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No ‘windfall’ for insurers under cladding fix: ICA

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The Insurance Council of Australia (ICA) has rejected suggestions that insurers will enjoy a “significant windfall gain” from Victoria’s cladding rectification plan and should therefore help fund the repairs.

The state last week announced a $600 million program to remove the dangerous material from private high-rise buildings, following a proposal in the Victorian Cladding Taskforce’s final report to the Government.

Obtaining financial contributions from insurers is also on the taskforce’s list.

“If [the] Government funds and co-ordinates rectification as we have recommended, the liability of insurers for existing buildings is likely to be reduced,” the taskforce’s report says.

“Accordingly, it is reasonable for government to negotiate with insurers with a view to their remaining in the market.

“Further, to the extent that government provides funds for rectification, insurers receive a significant windfall gain. It is therefore reasonable for them to make a substantial contribution towards the costs of rectification.”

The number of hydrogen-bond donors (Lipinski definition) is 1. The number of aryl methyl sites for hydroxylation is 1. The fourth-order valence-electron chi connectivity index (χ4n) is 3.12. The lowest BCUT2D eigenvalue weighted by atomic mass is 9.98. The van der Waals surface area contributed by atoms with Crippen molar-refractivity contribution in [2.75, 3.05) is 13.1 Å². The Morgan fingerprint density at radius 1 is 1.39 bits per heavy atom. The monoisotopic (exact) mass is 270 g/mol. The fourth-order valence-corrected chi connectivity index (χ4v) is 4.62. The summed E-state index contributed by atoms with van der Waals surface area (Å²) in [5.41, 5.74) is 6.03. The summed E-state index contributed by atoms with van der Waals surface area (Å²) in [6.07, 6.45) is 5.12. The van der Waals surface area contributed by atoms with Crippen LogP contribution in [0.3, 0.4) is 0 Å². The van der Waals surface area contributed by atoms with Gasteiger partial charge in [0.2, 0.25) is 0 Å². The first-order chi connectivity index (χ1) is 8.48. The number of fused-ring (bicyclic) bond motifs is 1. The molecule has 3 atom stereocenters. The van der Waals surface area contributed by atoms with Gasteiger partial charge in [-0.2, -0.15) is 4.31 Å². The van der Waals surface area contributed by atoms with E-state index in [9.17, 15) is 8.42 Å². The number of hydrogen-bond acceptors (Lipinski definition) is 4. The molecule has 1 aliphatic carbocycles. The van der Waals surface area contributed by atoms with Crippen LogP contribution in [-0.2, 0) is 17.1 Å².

Insurers have stopped providing exclusion-free professional indemnity (PI) cover to building surveyors and certifiers as problems mount for the construction industry over cladding and defects issues. The move follows huge PI claims losses for insurers.

“Insurers are at the end of the risk management process,” ICA spokesman Campbell Fuller told

“The taskforce may not be aware that insurers have been losing $3.40 for every $1 collected in premiums this decade for professional indemnity insurance for building professionals."

Rejecting the assertion that insurers would receive a significant windfall gain if the proposed plan to fund cladding rectification is implemented, he says the cost of rectification and compensation “should be borne by the sector responsible for the issues in circumstances where property owners no longer have an insurance-derived solution”.

Strata Community Association NSW has urged the state to follow Victoria’s lead and introduce a similar cladding rectification program.

“The Victorian Government has put $600 million on the table to address this issue and the NSW Government – supported by the Commonwealth – needs to look at matching this figure,” the association’s State President Chris Duggan said.

The cladding problem in NSW could cost $1 billion, the association predicts.